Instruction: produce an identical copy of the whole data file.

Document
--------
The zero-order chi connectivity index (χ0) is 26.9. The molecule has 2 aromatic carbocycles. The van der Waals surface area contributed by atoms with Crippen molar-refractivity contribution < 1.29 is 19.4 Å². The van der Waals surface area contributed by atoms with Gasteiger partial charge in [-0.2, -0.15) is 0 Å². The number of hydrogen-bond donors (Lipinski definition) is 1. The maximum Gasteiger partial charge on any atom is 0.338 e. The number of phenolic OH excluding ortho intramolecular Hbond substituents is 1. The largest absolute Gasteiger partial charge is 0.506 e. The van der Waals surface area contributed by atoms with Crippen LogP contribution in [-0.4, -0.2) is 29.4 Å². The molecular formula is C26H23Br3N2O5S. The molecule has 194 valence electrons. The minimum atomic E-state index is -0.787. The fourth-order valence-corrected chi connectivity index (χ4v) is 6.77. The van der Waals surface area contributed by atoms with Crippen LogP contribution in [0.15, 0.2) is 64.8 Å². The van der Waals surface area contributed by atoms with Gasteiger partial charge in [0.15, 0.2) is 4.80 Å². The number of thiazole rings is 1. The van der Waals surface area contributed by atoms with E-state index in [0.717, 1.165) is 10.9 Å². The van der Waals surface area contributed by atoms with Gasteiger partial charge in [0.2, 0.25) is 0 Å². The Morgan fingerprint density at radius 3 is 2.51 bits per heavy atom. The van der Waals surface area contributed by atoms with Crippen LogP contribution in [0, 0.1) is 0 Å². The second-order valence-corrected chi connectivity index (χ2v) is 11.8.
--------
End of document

The zero-order chi connectivity index (χ0) is 26.9. The molecule has 2 aromatic carbocycles. The van der Waals surface area contributed by atoms with Crippen molar-refractivity contribution < 1.29 is 19.4 Å². The van der Waals surface area contributed by atoms with Gasteiger partial charge in [-0.2, -0.15) is 0 Å². The number of hydrogen-bond donors (Lipinski definition) is 1. The maximum Gasteiger partial charge on any atom is 0.338 e. The number of phenolic OH excluding ortho intramolecular Hbond substituents is 1. The largest absolute Gasteiger partial charge is 0.506 e. The van der Waals surface area contributed by atoms with Crippen LogP contribution in [-0.4, -0.2) is 29.4 Å². The molecular formula is C26H23Br3N2O5S. The molecule has 194 valence electrons. The minimum atomic E-state index is -0.787. The fourth-order valence-corrected chi connectivity index (χ4v) is 6.77. The van der Waals surface area contributed by atoms with Crippen LogP contribution in [0.15, 0.2) is 64.8 Å². The van der Waals surface area contributed by atoms with Gasteiger partial charge in [0.15, 0.2) is 4.80 Å². The number of thiazole rings is 1. The van der Waals surface area contributed by atoms with E-state index in [0.717, 1.165) is 10.9 Å². The van der Waals surface area contributed by atoms with Gasteiger partial charge in [0.2, 0.25) is 0 Å². The Morgan fingerprint density at radius 3 is 2.51 bits per heavy atom. The van der Waals surface area contributed by atoms with Crippen LogP contribution in [0, 0.1) is 0 Å². The second-order valence-corrected chi connectivity index (χ2v) is 11.8.